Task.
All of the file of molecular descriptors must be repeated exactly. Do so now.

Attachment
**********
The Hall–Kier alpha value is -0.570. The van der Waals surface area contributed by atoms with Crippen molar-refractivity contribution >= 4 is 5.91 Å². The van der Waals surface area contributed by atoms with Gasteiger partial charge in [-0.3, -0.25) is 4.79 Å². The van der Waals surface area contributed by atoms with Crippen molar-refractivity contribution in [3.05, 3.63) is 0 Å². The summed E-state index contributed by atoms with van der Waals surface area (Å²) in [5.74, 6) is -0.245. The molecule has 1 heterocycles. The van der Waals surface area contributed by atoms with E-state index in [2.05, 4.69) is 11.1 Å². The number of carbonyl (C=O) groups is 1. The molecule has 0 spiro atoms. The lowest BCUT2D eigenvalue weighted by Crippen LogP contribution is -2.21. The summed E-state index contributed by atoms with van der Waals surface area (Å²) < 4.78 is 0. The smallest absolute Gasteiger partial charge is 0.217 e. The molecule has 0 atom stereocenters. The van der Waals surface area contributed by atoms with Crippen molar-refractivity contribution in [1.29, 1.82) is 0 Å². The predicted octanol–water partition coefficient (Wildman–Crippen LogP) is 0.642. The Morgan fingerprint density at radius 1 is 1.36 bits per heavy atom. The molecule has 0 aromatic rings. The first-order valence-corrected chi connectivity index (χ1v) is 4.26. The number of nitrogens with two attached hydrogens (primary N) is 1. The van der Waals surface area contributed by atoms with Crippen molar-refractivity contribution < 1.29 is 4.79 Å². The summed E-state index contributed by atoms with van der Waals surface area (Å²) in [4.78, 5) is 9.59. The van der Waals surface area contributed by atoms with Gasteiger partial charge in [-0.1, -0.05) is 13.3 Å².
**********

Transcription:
The Hall–Kier alpha value is -0.570. The van der Waals surface area contributed by atoms with Crippen molar-refractivity contribution >= 4 is 5.91 Å². The van der Waals surface area contributed by atoms with Gasteiger partial charge in [-0.3, -0.25) is 4.79 Å². The van der Waals surface area contributed by atoms with Crippen molar-refractivity contribution in [3.05, 3.63) is 0 Å². The summed E-state index contributed by atoms with van der Waals surface area (Å²) in [5.74, 6) is -0.245. The molecule has 1 heterocycles. The van der Waals surface area contributed by atoms with E-state index in [2.05, 4.69) is 11.1 Å². The number of carbonyl (C=O) groups is 1. The molecule has 0 spiro atoms. The lowest BCUT2D eigenvalue weighted by Crippen LogP contribution is -2.21. The summed E-state index contributed by atoms with van der Waals surface area (Å²) < 4.78 is 0. The smallest absolute Gasteiger partial charge is 0.217 e. The molecule has 0 atom stereocenters. The van der Waals surface area contributed by atoms with Crippen molar-refractivity contribution in [1.29, 1.82) is 0 Å². The predicted octanol–water partition coefficient (Wildman–Crippen LogP) is 0.642. The Morgan fingerprint density at radius 1 is 1.36 bits per heavy atom. The molecule has 0 aromatic rings. The first-order valence-corrected chi connectivity index (χ1v) is 4.26. The number of nitrogens with two attached hydrogens (primary N) is 1. The van der Waals surface area contributed by atoms with Crippen molar-refractivity contribution < 1.29 is 4.79 Å². The summed E-state index contributed by atoms with van der Waals surface area (Å²) in [4.78, 5) is 9.59. The van der Waals surface area contributed by atoms with Gasteiger partial charge in [-0.1, -0.05) is 13.3 Å².